Emulate your pro rider idols with one of Europe's best cyclosportives and Gran Fondos taking in a blend of legendary climbs and picturesque surroundings imbued in cycling folklore. Cycling writer Felix Lowe picks out his favourite events.
With more than 80 Pyrenean peaks to choose from, the narrow roads around the sleepy town of Tarascon-sur-Ariège are an ideal setting for a friendly, community-driven cyclosportive that last year attracted almost 5,000 riders. Now in its 21st outing, the Ariégeoise passes pine forests, lush meadows, flowing rivers and the ruins of numerous Cathar castles, concluding with a brutal 16-kilometre ascent of the fearsome Plateau de Beille on alternate years. Once they're done, riders are awarded with a celebratory Tartiflette at the finish.
Since its inaugural outing in 2009 this gruelling Gran Fondo in the Dolomites has reached cult status among Italians, with organisers claiming the it to be the hardest of its kind in Europe. Starting and finishing in the beautiful Renaissance town of Feltre on the Stizzon River, this year's stunning route through the UNESCO world heritage site boasts more than 4,300m of elevation gain, taking in four peaks including the interminable Passo Manghen and its maximum gradient of 15%. Just bear in mind the event's slogan: 'Only for real cyclists'.
Blending nostalgia, picturesque surroundings, arduous terrain and delicious food, L'Eroica - the Heroic - is the Gran Fondo of choice for lovers of all things vintage. Entrants must use pre-1987 bikes with steel frames, leather shoes and toe clips, while kit must be in the spirit of yesteryear (wool not lycra). More a celebration than a race, there are four routes covering some of the most beautiful roads in Chianti, Valdarbia and Val d'Orcia. Each includes stretches of white dirt roads - the fabled Tuscan strade bianche. Spin-off events now take place in Britain, Spain, California and Japan.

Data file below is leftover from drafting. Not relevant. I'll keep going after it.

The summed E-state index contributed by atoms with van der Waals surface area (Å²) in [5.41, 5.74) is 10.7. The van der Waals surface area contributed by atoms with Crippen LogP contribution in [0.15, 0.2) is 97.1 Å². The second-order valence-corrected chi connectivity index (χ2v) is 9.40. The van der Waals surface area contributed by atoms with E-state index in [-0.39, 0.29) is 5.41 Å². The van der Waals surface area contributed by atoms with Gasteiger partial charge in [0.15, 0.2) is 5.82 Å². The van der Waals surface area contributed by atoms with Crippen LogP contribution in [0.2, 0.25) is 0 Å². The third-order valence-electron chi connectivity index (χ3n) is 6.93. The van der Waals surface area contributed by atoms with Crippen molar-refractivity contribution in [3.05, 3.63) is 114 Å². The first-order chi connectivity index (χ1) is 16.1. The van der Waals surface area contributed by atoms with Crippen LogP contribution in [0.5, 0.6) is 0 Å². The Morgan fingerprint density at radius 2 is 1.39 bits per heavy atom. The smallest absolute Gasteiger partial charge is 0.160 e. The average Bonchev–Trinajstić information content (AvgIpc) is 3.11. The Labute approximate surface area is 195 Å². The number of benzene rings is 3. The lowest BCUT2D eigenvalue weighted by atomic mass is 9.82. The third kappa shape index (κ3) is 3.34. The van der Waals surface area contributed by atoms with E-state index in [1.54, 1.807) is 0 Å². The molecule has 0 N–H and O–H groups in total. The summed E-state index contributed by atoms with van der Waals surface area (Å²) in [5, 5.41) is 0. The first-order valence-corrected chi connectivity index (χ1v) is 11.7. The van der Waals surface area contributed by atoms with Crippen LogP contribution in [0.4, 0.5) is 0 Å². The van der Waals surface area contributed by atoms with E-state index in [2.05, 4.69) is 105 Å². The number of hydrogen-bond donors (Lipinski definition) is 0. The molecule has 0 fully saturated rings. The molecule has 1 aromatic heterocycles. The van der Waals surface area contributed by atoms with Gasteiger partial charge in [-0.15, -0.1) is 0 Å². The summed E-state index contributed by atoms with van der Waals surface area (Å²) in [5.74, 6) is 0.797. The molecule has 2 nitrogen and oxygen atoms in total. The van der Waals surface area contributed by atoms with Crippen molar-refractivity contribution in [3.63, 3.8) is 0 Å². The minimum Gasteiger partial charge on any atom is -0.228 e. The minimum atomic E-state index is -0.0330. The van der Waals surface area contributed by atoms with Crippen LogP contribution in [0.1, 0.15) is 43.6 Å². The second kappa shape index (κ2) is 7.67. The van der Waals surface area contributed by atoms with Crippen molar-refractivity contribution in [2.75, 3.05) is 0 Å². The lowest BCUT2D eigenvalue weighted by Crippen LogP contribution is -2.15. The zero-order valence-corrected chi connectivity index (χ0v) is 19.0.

The number one sportive in Spain, the iconic Quebrantahuesos attracts 9,000 riders each year to tackle an awe-inspiring route through the Pyrenees. Starting and finishing in the town of Sabiñánigo, the long and challenging course passes over the Col du Somport, dips into France for the Col du Marie Blanque, then returns to Spain for the showpiece ascent of the Col du Portalet before the short but steep Hoz de Jaca climb adds the cherry on the cake for a total of over 3,500 vertical metres. It's probably worth adding that the locals call it 'The Bone Breaker'...
Sabiñánigo, near Huesca, Aragón (Spain)
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Riding the Haute Route is the closest amateur cyclists can get to doing their own competitive Grand Tour, with each event taking place over seven consecutive days in the Pyrenees, Alps and Dolomites. Tackling world-renowned climbs that feature in the Tour, Giro and Vuelta, each route also includes an individual mountain time trial. From the Basque coast to Toulouse, the Pyrenees event includes the Aubisque, Hautacam, Tourmalet; the Alps (Nice to Geneva) takes in the Bonnette, Izoard, Galibier; while the Dolomites and Swiss Alps version (Geneva to Venice) includes the Stelvio, Gavia and Giau passes. Special 'compact' routes are possible over 2-3 days.
It's hard for most amateur cyclists to watch the bone-jangling Tour of Flanders one-day spring classic without feeling a strange urge to take to the cobbled roads of Belgium - and since 2004, around 16,000 riders per year have been able to do just that. Blending the new and old course of the professional race, this huge event takes place one day before the pros come to town and features all the famous cobbled climbs - including the punishing 22% Koppenberg where even Eddy Merckx once walked. A similar event, the Paris-Roubaix Challenge, takes place ahead of the other iconic cobbled 'monument' one week later.